Does Sleep Help Children’s Anxiety?

March 25, 2024

We all know that sleep is essential to children’s health. But did you know that a recent study found that even 39 minutes of less sleep per night can negatively affect kids? This loss of 39 minutes of sleep can lead to a lot of negative things, including increased anxiety.

The Negative Effects of Children’s Sleep Loss

A 2022 study examined the relationship between sleep loss and children’s diet and movement. One group of children was given one additional hour of sleep and one group was given one hour less of sleep.

The results found that even mild sleep loss in children 8-12 may be a contributing factor to weight gain. Mild sleep deprivation was found to increase the amount of ultra-processed foods consumed with no apparent change in appetite levels. 

These changes signify that sleep loss has much more of an effect on kids than simply making them tired. Sleep loss not only has a negative effect on children’s eating.

When kids are tired they may experience:

  • Increased anxiety
  • Decreased focus
  • Irritability
  • Less frustration tolerance
  • More feelings of hopeless, sadness and depression

Why is Children’s Sleep So Important?

A research study recently published in the Journal of American Medicine (JAMA) highlighted the importance of sleep related to kids’ overall well-being. The study featured 100 kids ages 8 to 12 living in New Zealand. The children were given manipulated bedtimes where their sleep time was reduced by 1 hour every night. The children and their parents were then given questionnaires to rank sleep disturbances during the night and impairments during the day. 

The results found that even 39 minutes of less sleep per night caused significant reductions in physical well-being, coping at school, and health-related quality of life (HRQOL).

These decreases aren’t the only areas where children’s’ quality of life is diminished by lack of sleep either. Mild sleep loss, like the one featured in the study, can have negative impacts on a whole host of other issues such as social support, dietary intake, and movement.

How to Increase Children’s Sleep

Researchers say that a nightly bedtime routine is one of the best ways to maintain a healthy sleep schedule. Pushing bedtimes back by increments of 15-minutes is also a great way to introduce more sleep into children’s’ lives.

A 2021 study from the University of Stanford found that after practicing mindfulness, kids gained more than an hour of sleep per night. Within this hour of gained sleep, almost a half hour was REM sleep, an important stage of sleep responsible for emotional processing and brain development, among other important functions.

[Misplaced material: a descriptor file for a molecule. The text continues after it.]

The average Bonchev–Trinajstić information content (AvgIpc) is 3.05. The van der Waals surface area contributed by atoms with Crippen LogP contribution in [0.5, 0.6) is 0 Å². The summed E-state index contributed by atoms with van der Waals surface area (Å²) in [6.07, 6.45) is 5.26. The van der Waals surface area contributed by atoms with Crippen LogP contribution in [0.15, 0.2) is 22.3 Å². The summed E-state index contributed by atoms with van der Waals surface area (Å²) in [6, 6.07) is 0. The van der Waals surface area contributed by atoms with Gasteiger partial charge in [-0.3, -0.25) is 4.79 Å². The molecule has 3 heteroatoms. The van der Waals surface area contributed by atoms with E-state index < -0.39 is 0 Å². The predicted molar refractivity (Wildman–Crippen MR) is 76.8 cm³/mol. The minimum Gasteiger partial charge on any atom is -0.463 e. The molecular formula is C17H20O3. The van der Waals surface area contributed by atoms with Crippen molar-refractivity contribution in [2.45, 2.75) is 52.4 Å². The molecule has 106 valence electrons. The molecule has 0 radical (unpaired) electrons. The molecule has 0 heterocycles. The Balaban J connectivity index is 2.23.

Meditation and mindfulness benefit other areas of children’s lives too. Decreased anxiety, increased focus, more empathy, and stronger immunity are among the myriad of benefits children can experience.

This shows that even a slight increase in sleep for children can have a domino effect and positively impact their well-being.

Additional Ways to Enhance Your Child’s Bedtime Routine

Dim Lights and Soft Sounds.  Make sure you turn off all cell phones, tablets, computers, etc. after dinner. The bedtime routine should be calming, and dim lights and soft sounds help make this possible. Numerous research studies have shown that the light from these devices can keep us awake since it blocks production of melatonin, a sleep hormone that our body needs to fall asleep. Play soft music during your child’s night time routine. Using an instrumental or nature-sounds track is very calming to the nervous system and helps them feel safe and comfortable.

Time to Talk. Give each of your kids at least 10 minutes of one-to-one time with you at bedtime. You might want to play soft music in the background, diffuse an essential oil, and have the lights dim. Do not have your cell phone with you, and make sure you give your child your undivided time and attention. They may bring up worries from the day, which always seem to resurface at bedtime. They may need reassurance. They may need nothing but your presence. I if they don’t have a lot to share, you can share the things you are grateful for that happened during the day, you can share some things you admire that they did that day, or you can make it a time of saying positive affirmations.

Bedtime Story. All kids love bedtime stories. (Grown-ups do too.) Even if your child is old enough to read, there is something very calming and soothing about listening to someone read you a story. Let your child pick a book. Picture books are wonderful for little ones and they can get lost in the beautiful artwork in addition to enjoying the story. For older kids, you could read a chapter or a few pages of a book they are reading.


Micro Meditation for Anxious Kids

Anxiety is on the rise, in adults, and especially in children. It’s a new pandemic of sorts. According to the World Health Organization (WHO), about 15% of youth globally experience a mental health disorder* before they are 19 years old. Depression and anxiety are…

January 10, 2024

Back to School Anxiety: How Meditation Can Help

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